UN hears Bougainville human rights case

National, Normal

The National, Thursday, May 19, 2011

WOMEN are the silent and forgotten victims in places of recent wars and ongoing post-conflict environments.
Such environments include Bougainville, Solomon Islands and Fiji, the United Nations Human Rights Council has been told.
Human Rights defender and member of the Haku Women’s Council in Bougainville, Marilyn Havini, said this at a Pacific side event for civil society input to the UNHRC in Geneva.
The UNHRC convened from May 2-11 for a universal periodic review of four Pacific nations – Palau, Solomon Islands, Samoa and Papua New Guinea where the Bougainville case was presented.
“The Pacific side event was a space for non-governmental stakeholders to present important and current information to nations and organisations on the human rights situation in their countries and to highlight critical recommendations to be implemented as a follow up to the universal review,” Havini said.
She said Bougain­ville’s human rights issues highlighted at the event included:
* Lack of investigative and prosecution capacity in the island nation’s justice systems;
* A need to identify the many victims of rape during war who suffer without counselling, medical assistance and justice mechanisms;
* The existence of guns in post-conflict communities and their “hidden” threat is an ongoing source of fear and intimidation to civil society; and
* The need for forensic recovery of dead relatives lying in mass graves that prevent development in major public spaces. The recovery of the dead would help in the grieving process to heal mental stress and ease suffering.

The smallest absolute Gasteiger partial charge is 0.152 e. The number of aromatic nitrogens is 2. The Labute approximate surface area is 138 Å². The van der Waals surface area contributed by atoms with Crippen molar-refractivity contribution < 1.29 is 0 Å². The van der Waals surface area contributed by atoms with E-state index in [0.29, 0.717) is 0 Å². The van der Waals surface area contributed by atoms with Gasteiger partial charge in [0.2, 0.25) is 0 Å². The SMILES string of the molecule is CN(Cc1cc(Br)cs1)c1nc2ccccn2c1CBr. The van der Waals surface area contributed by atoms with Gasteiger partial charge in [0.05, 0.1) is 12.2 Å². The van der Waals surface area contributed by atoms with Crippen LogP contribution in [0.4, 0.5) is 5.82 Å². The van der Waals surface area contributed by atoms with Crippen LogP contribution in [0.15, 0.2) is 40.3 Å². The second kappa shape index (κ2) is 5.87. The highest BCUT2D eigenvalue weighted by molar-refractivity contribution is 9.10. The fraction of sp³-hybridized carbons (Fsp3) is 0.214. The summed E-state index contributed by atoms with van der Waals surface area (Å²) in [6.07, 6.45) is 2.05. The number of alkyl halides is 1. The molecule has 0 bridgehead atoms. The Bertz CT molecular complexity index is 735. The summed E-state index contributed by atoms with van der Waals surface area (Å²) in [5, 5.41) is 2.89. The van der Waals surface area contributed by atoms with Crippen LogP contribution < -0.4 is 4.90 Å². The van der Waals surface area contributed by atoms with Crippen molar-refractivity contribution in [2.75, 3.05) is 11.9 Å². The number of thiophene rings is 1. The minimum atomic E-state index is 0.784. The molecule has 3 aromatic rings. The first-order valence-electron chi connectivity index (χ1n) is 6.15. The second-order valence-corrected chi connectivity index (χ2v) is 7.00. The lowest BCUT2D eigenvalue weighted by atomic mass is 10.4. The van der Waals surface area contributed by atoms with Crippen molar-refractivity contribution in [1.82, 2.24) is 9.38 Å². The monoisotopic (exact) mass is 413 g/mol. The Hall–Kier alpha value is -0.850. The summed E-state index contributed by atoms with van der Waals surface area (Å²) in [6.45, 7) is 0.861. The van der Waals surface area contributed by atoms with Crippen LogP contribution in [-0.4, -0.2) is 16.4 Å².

Havini said eight recommendations were made and now needed the government implementation before the UNHRC reviewed the Pacific nations in four years.
These recommendations include :
* Women human rights defenders of the Pacific and civil society ask UN and regional peacekeeping country stakeholders to help each Pacific nation’s weapons disposal programmes and to institute mandatory trauma counselling for all former combatants;
* Request UN help for Pacific governments in conflict and post-conflict nations to establish human rights commissions and transitional justice mechanisms that will address and redress the war crimes that were committed; and
* Request expertise from UN or referred agencies that can provide forensic teams to help the people in recovering bodies from mass graves and known sites where bodies had been dumped during war and conflict.
On her return to Bougainville yesterday, Havini said the recommendations and suggestions on how the autonomous region could implement these would be presented to key non-governmental organisations and government stakeholders.